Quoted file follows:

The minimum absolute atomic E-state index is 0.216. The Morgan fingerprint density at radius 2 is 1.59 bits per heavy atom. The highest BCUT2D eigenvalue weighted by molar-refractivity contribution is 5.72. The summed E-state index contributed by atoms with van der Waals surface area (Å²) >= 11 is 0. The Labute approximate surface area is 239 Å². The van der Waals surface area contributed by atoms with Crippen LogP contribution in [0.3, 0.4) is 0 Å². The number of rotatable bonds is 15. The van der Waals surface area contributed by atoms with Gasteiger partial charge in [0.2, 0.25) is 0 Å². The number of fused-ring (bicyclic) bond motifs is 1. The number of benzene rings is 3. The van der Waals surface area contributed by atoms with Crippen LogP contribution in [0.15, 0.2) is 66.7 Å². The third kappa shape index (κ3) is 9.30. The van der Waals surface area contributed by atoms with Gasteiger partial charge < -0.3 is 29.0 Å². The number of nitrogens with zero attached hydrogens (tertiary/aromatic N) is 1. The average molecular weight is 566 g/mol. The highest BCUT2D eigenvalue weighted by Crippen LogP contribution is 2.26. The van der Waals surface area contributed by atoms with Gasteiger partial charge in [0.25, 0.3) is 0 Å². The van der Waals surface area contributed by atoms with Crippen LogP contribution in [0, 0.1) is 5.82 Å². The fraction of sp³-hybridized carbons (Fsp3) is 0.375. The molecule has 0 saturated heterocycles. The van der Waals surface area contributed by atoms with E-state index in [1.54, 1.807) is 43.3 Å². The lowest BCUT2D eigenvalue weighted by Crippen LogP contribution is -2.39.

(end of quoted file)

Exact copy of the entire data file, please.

The minimum absolute atomic E-state index is 0.216. The Morgan fingerprint density at radius 2 is 1.59 bits per heavy atom. The highest BCUT2D eigenvalue weighted by molar-refractivity contribution is 5.72. The summed E-state index contributed by atoms with van der Waals surface area (Å²) >= 11 is 0. The Labute approximate surface area is 239 Å². The van der Waals surface area contributed by atoms with Crippen LogP contribution in [0.3, 0.4) is 0 Å². The number of rotatable bonds is 15. The van der Waals surface area contributed by atoms with Gasteiger partial charge in [0.2, 0.25) is 0 Å². The number of fused-ring (bicyclic) bond motifs is 1. The number of benzene rings is 3. The van der Waals surface area contributed by atoms with Crippen LogP contribution in [0.15, 0.2) is 66.7 Å². The third kappa shape index (κ3) is 9.30. The van der Waals surface area contributed by atoms with Gasteiger partial charge < -0.3 is 29.0 Å². The number of nitrogens with zero attached hydrogens (tertiary/aromatic N) is 1. The average molecular weight is 566 g/mol. The highest BCUT2D eigenvalue weighted by Crippen LogP contribution is 2.26. The van der Waals surface area contributed by atoms with Gasteiger partial charge in [0.25, 0.3) is 0 Å². The van der Waals surface area contributed by atoms with Crippen LogP contribution in [0, 0.1) is 5.82 Å². The fraction of sp³-hybridized carbons (Fsp3) is 0.375. The molecule has 0 saturated heterocycles. The van der Waals surface area contributed by atoms with E-state index in [1.54, 1.807) is 43.3 Å². The lowest BCUT2D eigenvalue weighted by Crippen LogP contribution is -2.39.